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Europe’s medieval legacy built in stone

An architectural shift from wood to stone in medieval Europe highlights a trend for creating more permanent structures. This reflects the birth of increasingly solid and structured societies during this era.
Europe’s medieval legacy built in stone
The ancient Greeks and Romans often built their structures in stone, but Europe saw a radical increase in stone buildings from the early Middle Ages. Both Christian and secular leaders recruited builders from far away in order to move away from wood to stone.

The EU-funded project RESTOMO (Reintroducing stone and mortar movements, materials, methods and motivations of builders and patrons in early medieval England, Switzerland and Italy) studied the rise of stone building during the medieval period. Examining the period’s travel routes, population density and landscapes, it looked at how builders lived and at their relationship with their employers in England, Italy and Switzerland.

Research revealed that builders in England came from mainland Europe, bringing with them new building techniques and practices. Using 3D modelling and laser scanning, the project team reconstructed medieval landscapes to locate remains of older structures. RESTOMO also studied how mortar-making technology had evolved into mechanical mortar mixing using animals to understand ‘petrification’ in early medieval architecture.

Particular focus was given to the Tyne Valley at Newcastle with its high prevalence of early medieval stone buildings from the 7th century. The double monastery of Wearmouth & Jarrow and the royal castle at Bamburgh stand out as good examples.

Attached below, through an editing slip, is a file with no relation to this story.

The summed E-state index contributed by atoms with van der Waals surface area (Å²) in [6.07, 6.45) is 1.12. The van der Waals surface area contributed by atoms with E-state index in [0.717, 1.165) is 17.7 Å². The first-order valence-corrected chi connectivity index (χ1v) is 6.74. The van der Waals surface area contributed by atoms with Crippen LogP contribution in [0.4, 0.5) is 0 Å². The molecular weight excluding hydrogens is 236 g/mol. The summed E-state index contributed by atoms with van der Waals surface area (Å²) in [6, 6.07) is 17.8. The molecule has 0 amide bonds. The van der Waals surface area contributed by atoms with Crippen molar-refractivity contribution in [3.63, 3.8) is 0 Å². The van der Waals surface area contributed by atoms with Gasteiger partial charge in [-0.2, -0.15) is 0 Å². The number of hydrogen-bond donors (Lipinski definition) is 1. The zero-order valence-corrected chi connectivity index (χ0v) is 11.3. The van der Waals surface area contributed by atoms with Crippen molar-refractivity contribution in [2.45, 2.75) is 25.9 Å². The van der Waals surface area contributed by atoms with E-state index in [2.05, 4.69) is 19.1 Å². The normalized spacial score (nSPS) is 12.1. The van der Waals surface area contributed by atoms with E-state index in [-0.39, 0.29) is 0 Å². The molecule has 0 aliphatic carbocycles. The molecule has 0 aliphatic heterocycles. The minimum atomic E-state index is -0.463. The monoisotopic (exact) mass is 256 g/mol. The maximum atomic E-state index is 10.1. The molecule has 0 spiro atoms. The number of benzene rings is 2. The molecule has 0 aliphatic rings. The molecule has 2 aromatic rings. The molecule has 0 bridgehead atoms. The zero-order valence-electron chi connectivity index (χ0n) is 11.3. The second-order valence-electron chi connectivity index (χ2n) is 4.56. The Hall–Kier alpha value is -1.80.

Italy on the other hand shows no gap in stone building in medieval times, but rather continuous maintenance. Transformation of wooden buildings into stone buildings was evidenced in the wooded areas of Tuscany, particularly in 9th and 10th century castles where mortar mixers were also used.

North-west Switzerland revealed stone buildings that date from the 8th century. While mortar use in Basel was dated to around AD 1000, researchers found that builders reused mortar from Roman-era buildings. Elsewhere in the country, the project team found that mortar mixers were used in a wider variety of stone buildings and for longer, particularly in Lenzburg.

The process of petrification – i.e. the shift from wood to stone – is connected with creating more permanence. It is found in societies when social relations become more stable, hierarchical and predefined. This major architectural phenomenon is important in understanding our history.

Related information


Medieval, wood, architectural, stone buildings, RESTOMO, petrification
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